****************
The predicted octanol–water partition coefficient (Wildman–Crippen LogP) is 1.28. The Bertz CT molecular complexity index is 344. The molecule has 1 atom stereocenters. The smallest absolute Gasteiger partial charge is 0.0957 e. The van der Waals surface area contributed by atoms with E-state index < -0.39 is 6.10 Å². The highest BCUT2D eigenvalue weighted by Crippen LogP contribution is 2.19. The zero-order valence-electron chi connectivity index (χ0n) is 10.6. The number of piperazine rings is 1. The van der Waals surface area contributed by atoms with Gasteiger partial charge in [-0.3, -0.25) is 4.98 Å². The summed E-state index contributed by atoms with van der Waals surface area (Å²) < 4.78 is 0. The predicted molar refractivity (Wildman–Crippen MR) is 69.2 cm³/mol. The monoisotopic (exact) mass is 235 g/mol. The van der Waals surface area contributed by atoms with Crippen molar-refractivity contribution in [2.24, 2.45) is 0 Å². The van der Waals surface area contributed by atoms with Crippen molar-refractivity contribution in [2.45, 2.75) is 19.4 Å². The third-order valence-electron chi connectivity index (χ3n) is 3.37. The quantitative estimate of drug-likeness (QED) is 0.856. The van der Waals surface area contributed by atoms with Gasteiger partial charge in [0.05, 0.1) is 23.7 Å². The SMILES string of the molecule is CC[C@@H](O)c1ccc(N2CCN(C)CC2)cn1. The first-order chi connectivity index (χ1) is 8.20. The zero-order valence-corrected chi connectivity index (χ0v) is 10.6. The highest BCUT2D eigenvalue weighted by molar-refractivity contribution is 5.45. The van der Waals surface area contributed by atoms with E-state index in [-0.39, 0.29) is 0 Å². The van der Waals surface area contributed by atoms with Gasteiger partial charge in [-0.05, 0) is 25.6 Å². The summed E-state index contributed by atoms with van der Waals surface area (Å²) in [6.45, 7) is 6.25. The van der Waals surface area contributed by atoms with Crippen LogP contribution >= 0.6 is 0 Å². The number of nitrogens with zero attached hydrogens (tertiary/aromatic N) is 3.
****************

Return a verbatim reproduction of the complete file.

The predicted octanol–water partition coefficient (Wildman–Crippen LogP) is 1.28. The Bertz CT molecular complexity index is 344. The molecule has 1 atom stereocenters. The smallest absolute Gasteiger partial charge is 0.0957 e. The van der Waals surface area contributed by atoms with E-state index < -0.39 is 6.10 Å². The highest BCUT2D eigenvalue weighted by Crippen LogP contribution is 2.19. The zero-order valence-electron chi connectivity index (χ0n) is 10.6. The number of piperazine rings is 1. The van der Waals surface area contributed by atoms with Gasteiger partial charge in [-0.3, -0.25) is 4.98 Å². The summed E-state index contributed by atoms with van der Waals surface area (Å²) < 4.78 is 0. The predicted molar refractivity (Wildman–Crippen MR) is 69.2 cm³/mol. The monoisotopic (exact) mass is 235 g/mol. The van der Waals surface area contributed by atoms with Crippen molar-refractivity contribution in [2.24, 2.45) is 0 Å². The van der Waals surface area contributed by atoms with Crippen molar-refractivity contribution in [2.45, 2.75) is 19.4 Å². The third-order valence-electron chi connectivity index (χ3n) is 3.37. The quantitative estimate of drug-likeness (QED) is 0.856. The van der Waals surface area contributed by atoms with Gasteiger partial charge in [0.05, 0.1) is 23.7 Å². The SMILES string of the molecule is CC[C@@H](O)c1ccc(N2CCN(C)CC2)cn1. The first-order chi connectivity index (χ1) is 8.20. The zero-order valence-corrected chi connectivity index (χ0v) is 10.6. The highest BCUT2D eigenvalue weighted by molar-refractivity contribution is 5.45. The van der Waals surface area contributed by atoms with E-state index in [-0.39, 0.29) is 0 Å². The van der Waals surface area contributed by atoms with Gasteiger partial charge in [-0.05, 0) is 25.6 Å². The summed E-state index contributed by atoms with van der Waals surface area (Å²) in [6.45, 7) is 6.25. The van der Waals surface area contributed by atoms with Crippen LogP contribution >= 0.6 is 0 Å². The number of nitrogens with zero attached hydrogens (tertiary/aromatic N) is 3.